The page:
The art of Japanese flower arranging is known as ikebana, which means “living flowers.” Creativity thrives within disciplined boundaries. Ikebana was established in Japan over 600 years ago with the country’s introduction to Buddhism, and floral offerings to the spirits of the departed became a part of religious ceremonies. Today’s ikebana designs continue to represent humanity’s relation to nature and heaven. Over the centuries four main styles of ikebana emerged and remain.
Every ikebana is regarded as a living object, according to Ikebana International.org. Natural elements including branches, leaves, grasses and flowers are studied for their color and shape. Spent leaves, dried seed pods and berries are held in equally high regard. Vessels are often made of bamboo, pottery, wood or stone to represent harmony with nature. Three branches representing heaven, earth and man are a foundation for all ikebana. In Japan, a house is not a home without ikebana. The arrangements bring both nature and art to the home.
Rikka means "standing flowers,” and this style has grand proportions, primarily because it was created to fill large, formal spaces within castles. Three main branches, often in a natural Y shape, form the base for inserting floral and other natural clusters. The use of open space is equally as important as the natural elements selected in achieving balance. The arrangement dominates the space, and is often three to five times larger than its container.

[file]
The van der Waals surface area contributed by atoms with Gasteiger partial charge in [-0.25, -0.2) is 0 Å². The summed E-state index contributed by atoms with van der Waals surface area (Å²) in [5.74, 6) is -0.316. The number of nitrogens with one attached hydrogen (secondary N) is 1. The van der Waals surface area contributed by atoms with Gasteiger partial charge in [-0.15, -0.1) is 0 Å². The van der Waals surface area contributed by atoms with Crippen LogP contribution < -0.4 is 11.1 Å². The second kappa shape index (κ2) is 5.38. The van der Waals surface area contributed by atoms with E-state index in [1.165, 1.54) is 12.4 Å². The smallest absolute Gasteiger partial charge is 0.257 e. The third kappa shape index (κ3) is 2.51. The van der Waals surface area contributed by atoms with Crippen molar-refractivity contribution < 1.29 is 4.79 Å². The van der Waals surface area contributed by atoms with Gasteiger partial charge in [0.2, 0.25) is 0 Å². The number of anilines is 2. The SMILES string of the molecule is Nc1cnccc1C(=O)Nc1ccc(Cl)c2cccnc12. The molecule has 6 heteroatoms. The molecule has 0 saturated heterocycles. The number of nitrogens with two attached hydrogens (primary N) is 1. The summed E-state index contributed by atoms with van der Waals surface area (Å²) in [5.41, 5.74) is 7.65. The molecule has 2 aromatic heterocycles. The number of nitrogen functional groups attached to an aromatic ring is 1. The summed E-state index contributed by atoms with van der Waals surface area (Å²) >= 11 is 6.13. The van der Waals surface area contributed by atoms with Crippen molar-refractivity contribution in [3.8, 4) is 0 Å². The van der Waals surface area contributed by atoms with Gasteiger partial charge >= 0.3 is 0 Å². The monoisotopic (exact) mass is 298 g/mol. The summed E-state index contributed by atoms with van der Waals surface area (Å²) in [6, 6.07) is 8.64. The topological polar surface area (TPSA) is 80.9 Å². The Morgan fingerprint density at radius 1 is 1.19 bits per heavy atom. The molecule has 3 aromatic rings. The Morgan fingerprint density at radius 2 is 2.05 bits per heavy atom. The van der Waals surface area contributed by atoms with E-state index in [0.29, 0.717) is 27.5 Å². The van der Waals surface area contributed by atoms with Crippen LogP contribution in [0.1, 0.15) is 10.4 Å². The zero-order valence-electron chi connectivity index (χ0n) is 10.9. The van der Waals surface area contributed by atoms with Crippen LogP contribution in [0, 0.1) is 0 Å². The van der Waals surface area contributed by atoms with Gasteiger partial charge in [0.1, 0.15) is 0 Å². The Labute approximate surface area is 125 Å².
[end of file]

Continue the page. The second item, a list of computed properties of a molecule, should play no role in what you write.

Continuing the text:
"Throw" or "fling" may be translations for nageire, however there are rules to follow to achieve its free-form, flowing movement. Once a tall vessel has been selected, the first branch is always one or two times taller than the vessel’s height. The second branch is 25 percent smaller than the first branch; the third branch is 25 percent smaller than the second branch. While large vessels may be used, the overall feeling is far less studied than with Rikka. Many schools advocate the use of wildflowers in Nageire arrangements.
Seika or Shoka
The approach to flower arrangement is very linear in Seika or Shoka. At classical ikebana schools, students are taught to work with only two varieties of materials within the arrangement. Modern ikebana schools often use three varieties that join as if they're one. Foliage is never within three to four inches of the container’s rim. If a flower is used, it always represents the smallest branch, following the proportions of Nageire. Holders are often used to gather the materials into one whole. It is simple and graceful, following the natural way a plant grows. Many consider this the hardest style to master.
Shallow dish arrangements and structural asymmetry are key to Moribana, which means "piled up." Imagine three fresh bamboo stalks cut to different heights; three flowering tree stems cut to different heights and three flowers trimmed to different heights--all artfully placed in rows to achieve beautiful asymmetrical balance. Many homemakers attend ikebana school in Japan to learn all the nuances of Moribana.
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